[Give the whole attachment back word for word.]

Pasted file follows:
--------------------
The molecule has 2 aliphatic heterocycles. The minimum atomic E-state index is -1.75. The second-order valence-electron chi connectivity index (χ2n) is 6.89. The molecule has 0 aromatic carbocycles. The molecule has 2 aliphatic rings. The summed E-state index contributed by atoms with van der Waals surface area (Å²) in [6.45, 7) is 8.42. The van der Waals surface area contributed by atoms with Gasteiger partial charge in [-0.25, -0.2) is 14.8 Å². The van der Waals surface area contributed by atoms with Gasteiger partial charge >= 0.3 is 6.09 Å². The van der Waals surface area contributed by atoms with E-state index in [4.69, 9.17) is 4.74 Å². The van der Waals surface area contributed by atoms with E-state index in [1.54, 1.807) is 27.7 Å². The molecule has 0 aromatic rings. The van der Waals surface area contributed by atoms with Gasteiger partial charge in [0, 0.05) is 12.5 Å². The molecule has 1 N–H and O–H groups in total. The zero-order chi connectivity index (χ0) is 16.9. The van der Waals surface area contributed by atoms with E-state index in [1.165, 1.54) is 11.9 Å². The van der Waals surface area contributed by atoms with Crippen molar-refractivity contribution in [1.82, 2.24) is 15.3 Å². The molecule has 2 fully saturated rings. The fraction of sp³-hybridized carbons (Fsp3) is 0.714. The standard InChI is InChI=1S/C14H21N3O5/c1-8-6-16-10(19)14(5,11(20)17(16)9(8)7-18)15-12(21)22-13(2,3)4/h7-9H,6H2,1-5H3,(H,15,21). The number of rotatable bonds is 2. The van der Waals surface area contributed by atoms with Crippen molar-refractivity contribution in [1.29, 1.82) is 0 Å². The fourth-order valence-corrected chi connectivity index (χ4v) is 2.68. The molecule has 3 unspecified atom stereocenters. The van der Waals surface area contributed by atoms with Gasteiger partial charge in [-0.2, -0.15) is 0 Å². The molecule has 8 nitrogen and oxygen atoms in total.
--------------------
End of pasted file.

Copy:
The molecule has 2 aliphatic heterocycles. The minimum atomic E-state index is -1.75. The second-order valence-electron chi connectivity index (χ2n) is 6.89. The molecule has 0 aromatic carbocycles. The molecule has 2 aliphatic rings. The summed E-state index contributed by atoms with van der Waals surface area (Å²) in [6.45, 7) is 8.42. The van der Waals surface area contributed by atoms with Gasteiger partial charge in [-0.25, -0.2) is 14.8 Å². The van der Waals surface area contributed by atoms with Gasteiger partial charge >= 0.3 is 6.09 Å². The van der Waals surface area contributed by atoms with E-state index in [4.69, 9.17) is 4.74 Å². The van der Waals surface area contributed by atoms with E-state index in [1.54, 1.807) is 27.7 Å². The molecule has 0 aromatic rings. The van der Waals surface area contributed by atoms with Gasteiger partial charge in [0, 0.05) is 12.5 Å². The molecule has 1 N–H and O–H groups in total. The zero-order chi connectivity index (χ0) is 16.9. The van der Waals surface area contributed by atoms with E-state index in [1.165, 1.54) is 11.9 Å². The van der Waals surface area contributed by atoms with Crippen molar-refractivity contribution in [1.82, 2.24) is 15.3 Å². The molecule has 2 fully saturated rings. The fraction of sp³-hybridized carbons (Fsp3) is 0.714. The standard InChI is InChI=1S/C14H21N3O5/c1-8-6-16-10(19)14(5,11(20)17(16)9(8)7-18)15-12(21)22-13(2,3)4/h7-9H,6H2,1-5H3,(H,15,21). The number of rotatable bonds is 2. The van der Waals surface area contributed by atoms with Crippen molar-refractivity contribution in [1.29, 1.82) is 0 Å². The fourth-order valence-corrected chi connectivity index (χ4v) is 2.68. The molecule has 3 unspecified atom stereocenters. The van der Waals surface area contributed by atoms with Gasteiger partial charge in [-0.2, -0.15) is 0 Å². The molecule has 8 nitrogen and oxygen atoms in total.